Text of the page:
RDA Yorke and Mid North RegionEconomic profile
Skip to content

RDA Yorke and Mid North Region

About the area

Name origin

The Wakefield Regional Council is named after the Wakefield River, which was named after E G Wakefield, originator of the system of colonization under which South Australia was founded.

Location and boundaries

The Wakefield Regional Council area is located in the Yorke and Mid North Region of South Australia, about 100 kilometres north of the Adelaide CBD. The Wakefield Regional Council area is bounded by the Port Pirie Regional Council area and the Northern Areas Council area in the north, the Clare & Gilbert Valleys Council area in the east, the Light Regional Council area and the Adelaide Plains Council area in the south, and Gulf St Vincent, the Yorke Peninsula Council area and the Barunga West Council area in the west.

Included areas

The Wakefield Regional Council area includes the localities of Alma (part), Avon, Balaklava, Barabba (part), Barunga Gap, Beaufort, Blyth, Bowillia, Bowmans, Brinkworth, Bumbunga, Burnsfield, Bute (part), Condowie, Dalkey, Erith, Everard Central, Goyder, Grace Plains (part), Halbury (part), Hamley Bridge (part), Hart, Hope Gap, Hoskin Corner, Hoyleton (part), Inkerman, Kallora, Kybunga, Lake View, Lochiel, Long Plains (part), Marola, Mount Templeton, Mundoora (part), Nantawarra, Owen, Pinery, Port Wakefield, Proof Range, Rochester, Saints, Salter Springs (part), Snowtown, South Hummocks (part), Stockyard Creek, Stow, Watchman, Whitwarta, Wild Horse Plains (part) and Wokurna (part).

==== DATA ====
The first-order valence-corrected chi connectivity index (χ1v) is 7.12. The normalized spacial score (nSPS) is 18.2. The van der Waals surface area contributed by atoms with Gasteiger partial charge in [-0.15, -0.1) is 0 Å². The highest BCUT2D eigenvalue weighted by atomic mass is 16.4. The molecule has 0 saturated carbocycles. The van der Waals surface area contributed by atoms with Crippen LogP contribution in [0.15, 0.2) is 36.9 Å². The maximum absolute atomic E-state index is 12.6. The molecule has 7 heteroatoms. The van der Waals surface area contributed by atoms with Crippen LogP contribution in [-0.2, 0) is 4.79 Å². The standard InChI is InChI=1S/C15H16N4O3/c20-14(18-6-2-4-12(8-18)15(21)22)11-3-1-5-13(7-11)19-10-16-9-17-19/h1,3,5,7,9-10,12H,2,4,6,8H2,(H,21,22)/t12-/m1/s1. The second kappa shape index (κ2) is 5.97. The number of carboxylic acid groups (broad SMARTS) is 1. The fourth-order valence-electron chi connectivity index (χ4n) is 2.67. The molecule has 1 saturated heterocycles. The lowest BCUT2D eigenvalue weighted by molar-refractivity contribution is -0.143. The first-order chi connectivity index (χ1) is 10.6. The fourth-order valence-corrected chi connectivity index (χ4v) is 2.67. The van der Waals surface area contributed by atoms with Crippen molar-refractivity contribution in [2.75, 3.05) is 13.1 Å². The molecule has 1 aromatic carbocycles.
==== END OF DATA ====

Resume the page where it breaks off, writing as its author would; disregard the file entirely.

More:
Economic region
Wakefield Regional Council area

Land use

The Wakefield Regional Council area is predominantly rural, with a township at Balaklava, and smaller townships at Blyth, Brinkworth, Hamley Bridge, Lochiel, Owen, Port Wakefield and Snowtown. Rural land is used largely for farming and agriculture. The Council area encompasses a total land area of over 3,400 square kilometres.


The Wakefield Regional Council area is served by the Princes Highway and Port Wakefield Road.

Settlement history

European settlement of the area dates from 1847, with land used mainly for grain growing and sheep grazing. The township of Port Wakefield was established as a port in 1850 to service the nearby copper mines, and then the wool and wheat industries. Growth took place during the late 1800s when several smaller townships were established and the railway line was opened. The population fluctuated slightly in recent years.

Indigenous background

The original inhabitants of the Wakefield Regional Council area were the Kaurna Aboriginal people.